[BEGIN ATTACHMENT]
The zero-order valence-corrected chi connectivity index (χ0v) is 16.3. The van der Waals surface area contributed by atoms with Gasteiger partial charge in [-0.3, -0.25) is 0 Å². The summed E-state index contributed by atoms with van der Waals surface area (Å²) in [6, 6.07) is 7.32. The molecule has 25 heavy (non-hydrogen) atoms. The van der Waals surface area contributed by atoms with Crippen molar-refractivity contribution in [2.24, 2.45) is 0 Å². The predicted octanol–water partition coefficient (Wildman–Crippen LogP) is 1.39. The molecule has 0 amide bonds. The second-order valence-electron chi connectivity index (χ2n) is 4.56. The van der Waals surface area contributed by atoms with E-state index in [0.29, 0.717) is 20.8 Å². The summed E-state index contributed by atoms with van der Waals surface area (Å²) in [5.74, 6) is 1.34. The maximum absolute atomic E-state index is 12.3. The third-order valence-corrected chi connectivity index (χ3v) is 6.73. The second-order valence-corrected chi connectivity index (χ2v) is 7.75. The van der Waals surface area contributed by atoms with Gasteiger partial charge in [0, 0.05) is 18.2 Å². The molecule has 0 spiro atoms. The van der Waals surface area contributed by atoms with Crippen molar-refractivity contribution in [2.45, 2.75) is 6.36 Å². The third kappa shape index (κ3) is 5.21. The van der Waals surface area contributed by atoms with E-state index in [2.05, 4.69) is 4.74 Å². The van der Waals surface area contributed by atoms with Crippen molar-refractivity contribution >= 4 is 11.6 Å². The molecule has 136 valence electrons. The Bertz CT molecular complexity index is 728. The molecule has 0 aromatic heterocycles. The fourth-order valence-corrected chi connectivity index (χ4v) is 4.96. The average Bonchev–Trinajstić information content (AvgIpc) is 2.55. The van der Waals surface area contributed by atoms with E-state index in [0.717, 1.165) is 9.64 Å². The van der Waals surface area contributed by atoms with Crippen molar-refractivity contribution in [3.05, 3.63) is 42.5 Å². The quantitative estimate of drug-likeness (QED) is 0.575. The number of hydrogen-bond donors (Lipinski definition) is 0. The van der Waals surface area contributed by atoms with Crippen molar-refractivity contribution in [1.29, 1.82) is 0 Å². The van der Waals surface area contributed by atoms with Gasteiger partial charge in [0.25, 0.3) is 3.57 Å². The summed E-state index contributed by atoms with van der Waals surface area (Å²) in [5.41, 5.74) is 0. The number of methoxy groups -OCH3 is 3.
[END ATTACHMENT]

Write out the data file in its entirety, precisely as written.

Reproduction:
The zero-order valence-corrected chi connectivity index (χ0v) is 16.3. The van der Waals surface area contributed by atoms with Gasteiger partial charge in [-0.3, -0.25) is 0 Å². The summed E-state index contributed by atoms with van der Waals surface area (Å²) in [6, 6.07) is 7.32. The molecule has 25 heavy (non-hydrogen) atoms. The van der Waals surface area contributed by atoms with Crippen molar-refractivity contribution in [2.24, 2.45) is 0 Å². The predicted octanol–water partition coefficient (Wildman–Crippen LogP) is 1.39. The molecule has 0 amide bonds. The second-order valence-electron chi connectivity index (χ2n) is 4.56. The van der Waals surface area contributed by atoms with E-state index in [0.29, 0.717) is 20.8 Å². The summed E-state index contributed by atoms with van der Waals surface area (Å²) in [5.74, 6) is 1.34. The maximum absolute atomic E-state index is 12.3. The third-order valence-corrected chi connectivity index (χ3v) is 6.73. The second-order valence-corrected chi connectivity index (χ2v) is 7.75. The van der Waals surface area contributed by atoms with Gasteiger partial charge in [0, 0.05) is 18.2 Å². The molecule has 0 spiro atoms. The van der Waals surface area contributed by atoms with Crippen molar-refractivity contribution in [2.45, 2.75) is 6.36 Å². The third kappa shape index (κ3) is 5.21. The van der Waals surface area contributed by atoms with E-state index in [2.05, 4.69) is 4.74 Å². The van der Waals surface area contributed by atoms with Crippen molar-refractivity contribution >= 4 is 11.6 Å². The molecule has 136 valence electrons. The Bertz CT molecular complexity index is 728. The molecule has 0 aromatic heterocycles. The fourth-order valence-corrected chi connectivity index (χ4v) is 4.96. The average Bonchev–Trinajstić information content (AvgIpc) is 2.55. The van der Waals surface area contributed by atoms with E-state index in [0.717, 1.165) is 9.64 Å². The van der Waals surface area contributed by atoms with Crippen molar-refractivity contribution in [3.05, 3.63) is 42.5 Å². The quantitative estimate of drug-likeness (QED) is 0.575. The number of hydrogen-bond donors (Lipinski definition) is 0. The van der Waals surface area contributed by atoms with Crippen molar-refractivity contribution in [1.29, 1.82) is 0 Å². The van der Waals surface area contributed by atoms with Gasteiger partial charge in [0.25, 0.3) is 3.57 Å². The summed E-state index contributed by atoms with van der Waals surface area (Å²) in [5.41, 5.74) is 0. The number of methoxy groups -OCH3 is 3.